Recent events serve to remind us that our society does not measure up to God's standards. We have had several recent incidents where people have been killed for being gay or for being Black. We have had incidents where police officers appear to have used excessive and deadly force in situations where it would not have been necessary to do so. There have been innocent police officers killed by people seeking revenge. This is not how you love your neighbor. I am seeing love of neighbor in the people who are reaching across the divisions in society and in their own communities, saying the violence and bloodshed and unequal treatment has to stop. Although our local situation may not be like that, we still need to consider our attitudes toward our neighbors near and far away. Our attitudes need to match the attitude of Christ.

But if no one is above God’s law, it must also be said that no one is beneath God’s favor. After all, this is a God who rescued slaves out of their bondage in Egypt in a world where slaves were considered nobodies. This is a God who cares about poor and needy people and seeks their deliverance from their poverty and need. This is a God who demands that all people be treated equitably, regardless of their station in life. This is a God who insists that the beaten, bloodied, half­dead victim on the side of the road matters just as much as the well­off, comfortable elite. This is a God who can recognize faithfulness in the outsider and the stranger.

No one is above God’s commandments. Not I, not you, not anyone. But sometimes I forget that. Sometimes I want my way. Sometimes I want to make myself an exception to the rule. But God still expects me to love him with all my heart, soul, mind, and strength. God still expects me to love my neighbor as myself, including the neighbors I don’t want to love. God still expects me to treat all people fairly and equitably. And I am just as human as you are.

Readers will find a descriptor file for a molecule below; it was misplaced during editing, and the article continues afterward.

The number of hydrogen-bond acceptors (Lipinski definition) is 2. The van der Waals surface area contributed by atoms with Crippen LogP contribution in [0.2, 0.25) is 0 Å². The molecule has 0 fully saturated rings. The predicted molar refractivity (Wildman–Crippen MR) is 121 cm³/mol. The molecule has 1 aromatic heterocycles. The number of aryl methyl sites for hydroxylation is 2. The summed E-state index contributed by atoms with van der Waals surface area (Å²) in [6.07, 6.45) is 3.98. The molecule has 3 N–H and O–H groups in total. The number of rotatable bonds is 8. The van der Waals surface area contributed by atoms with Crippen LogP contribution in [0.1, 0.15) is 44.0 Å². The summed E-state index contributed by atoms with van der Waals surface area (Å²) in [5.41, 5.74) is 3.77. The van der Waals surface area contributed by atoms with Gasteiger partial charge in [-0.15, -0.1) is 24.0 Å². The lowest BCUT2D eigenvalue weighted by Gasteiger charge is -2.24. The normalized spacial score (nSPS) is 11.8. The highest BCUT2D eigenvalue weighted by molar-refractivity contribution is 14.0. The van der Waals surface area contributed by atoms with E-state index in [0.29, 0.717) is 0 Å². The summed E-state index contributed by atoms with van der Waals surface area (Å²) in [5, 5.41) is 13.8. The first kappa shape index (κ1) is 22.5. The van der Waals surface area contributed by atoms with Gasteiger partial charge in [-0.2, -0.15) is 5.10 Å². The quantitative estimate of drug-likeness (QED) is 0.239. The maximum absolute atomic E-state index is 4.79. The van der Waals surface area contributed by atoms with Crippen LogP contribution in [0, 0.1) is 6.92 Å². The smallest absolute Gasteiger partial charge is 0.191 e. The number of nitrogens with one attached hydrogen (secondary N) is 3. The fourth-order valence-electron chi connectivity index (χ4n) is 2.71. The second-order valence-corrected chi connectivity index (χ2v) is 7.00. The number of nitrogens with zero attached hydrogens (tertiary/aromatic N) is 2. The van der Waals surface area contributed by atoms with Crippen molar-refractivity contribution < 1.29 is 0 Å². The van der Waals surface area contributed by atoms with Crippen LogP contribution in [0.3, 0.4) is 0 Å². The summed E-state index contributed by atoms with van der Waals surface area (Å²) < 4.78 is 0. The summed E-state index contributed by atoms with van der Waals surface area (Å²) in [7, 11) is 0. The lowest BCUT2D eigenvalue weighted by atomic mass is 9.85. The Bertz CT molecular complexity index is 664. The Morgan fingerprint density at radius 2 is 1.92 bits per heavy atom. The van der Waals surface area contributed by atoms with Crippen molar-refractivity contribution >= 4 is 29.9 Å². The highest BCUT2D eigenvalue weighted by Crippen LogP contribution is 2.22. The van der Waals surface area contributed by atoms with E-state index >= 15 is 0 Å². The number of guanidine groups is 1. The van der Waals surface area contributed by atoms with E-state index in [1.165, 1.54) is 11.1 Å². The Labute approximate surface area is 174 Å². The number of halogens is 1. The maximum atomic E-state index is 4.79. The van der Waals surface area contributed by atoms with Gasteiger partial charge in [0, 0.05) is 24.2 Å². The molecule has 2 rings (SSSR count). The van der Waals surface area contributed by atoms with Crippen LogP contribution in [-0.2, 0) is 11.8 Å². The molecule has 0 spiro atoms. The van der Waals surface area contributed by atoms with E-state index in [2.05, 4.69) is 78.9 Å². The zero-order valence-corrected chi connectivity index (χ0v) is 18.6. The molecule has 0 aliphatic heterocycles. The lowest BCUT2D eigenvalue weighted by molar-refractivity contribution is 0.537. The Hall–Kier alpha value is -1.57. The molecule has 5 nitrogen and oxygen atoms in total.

But even in my sinfulness, I am also not beneath God’s favor. For that matter, neither was ancient Israel in the time of Amos. Neither was King Jeroboam. The reason Amos told them that God would not forgive them was because they were obstinate. They either would not or could not acknowledge that they were not in compliance with what God wanted. They could not see that there was a problem in how they were going about business. They thought they were living in God’s favor, when in fact they were living in disobedience. Psalm 51 tells us that God does not reject a humble, contrite heart. Their hearts were neither humble nor contrite.

In our sinfulness, we are just as much in need of mercy and compassion as the poor, the downtrodden, and the rejected. But we need mercy for a different reason. The poor, downtrodden, and rejected need mercy so they can have a better life as full participants in the community. We need mercy because we have failed, either willfully or unintentionally, to do God’s work of making that possible.

May God reveal to us the places where we put ourselves ahead of God. May God soften our hearts toward those the world rejects, that we may be the neighbors they need. May God help us to turn away from our stubbornness to know ourselves to be sinners in need of a Savior. May we know God’s forgiveness and God’s guidance as we seek to live for him by seeking a world where all are treated equitably. Amen.